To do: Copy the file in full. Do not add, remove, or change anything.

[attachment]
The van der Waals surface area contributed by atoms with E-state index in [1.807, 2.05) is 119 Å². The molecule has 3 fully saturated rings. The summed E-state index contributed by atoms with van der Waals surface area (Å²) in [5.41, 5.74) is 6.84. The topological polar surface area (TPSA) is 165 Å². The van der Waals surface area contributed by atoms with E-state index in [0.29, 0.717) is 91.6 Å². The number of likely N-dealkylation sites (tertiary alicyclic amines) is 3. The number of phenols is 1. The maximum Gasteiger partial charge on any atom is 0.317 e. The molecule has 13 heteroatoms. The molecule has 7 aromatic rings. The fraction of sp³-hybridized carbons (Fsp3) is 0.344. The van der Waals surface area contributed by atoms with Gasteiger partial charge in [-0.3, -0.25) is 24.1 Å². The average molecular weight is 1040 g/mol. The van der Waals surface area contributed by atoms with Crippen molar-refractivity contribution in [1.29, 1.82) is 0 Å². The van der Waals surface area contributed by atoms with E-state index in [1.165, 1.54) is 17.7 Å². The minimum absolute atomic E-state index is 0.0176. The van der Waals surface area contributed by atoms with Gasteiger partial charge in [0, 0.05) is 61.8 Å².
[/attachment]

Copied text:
The van der Waals surface area contributed by atoms with E-state index in [1.807, 2.05) is 119 Å². The molecule has 3 fully saturated rings. The summed E-state index contributed by atoms with van der Waals surface area (Å²) in [5.41, 5.74) is 6.84. The topological polar surface area (TPSA) is 165 Å². The van der Waals surface area contributed by atoms with E-state index in [0.29, 0.717) is 91.6 Å². The number of likely N-dealkylation sites (tertiary alicyclic amines) is 3. The number of phenols is 1. The maximum Gasteiger partial charge on any atom is 0.317 e. The molecule has 13 heteroatoms. The molecule has 7 aromatic rings. The fraction of sp³-hybridized carbons (Fsp3) is 0.344. The van der Waals surface area contributed by atoms with Gasteiger partial charge in [-0.3, -0.25) is 24.1 Å². The average molecular weight is 1040 g/mol. The van der Waals surface area contributed by atoms with Crippen molar-refractivity contribution in [1.29, 1.82) is 0 Å². The van der Waals surface area contributed by atoms with E-state index in [1.165, 1.54) is 17.7 Å². The minimum absolute atomic E-state index is 0.0176. The van der Waals surface area contributed by atoms with Gasteiger partial charge in [0, 0.05) is 61.8 Å².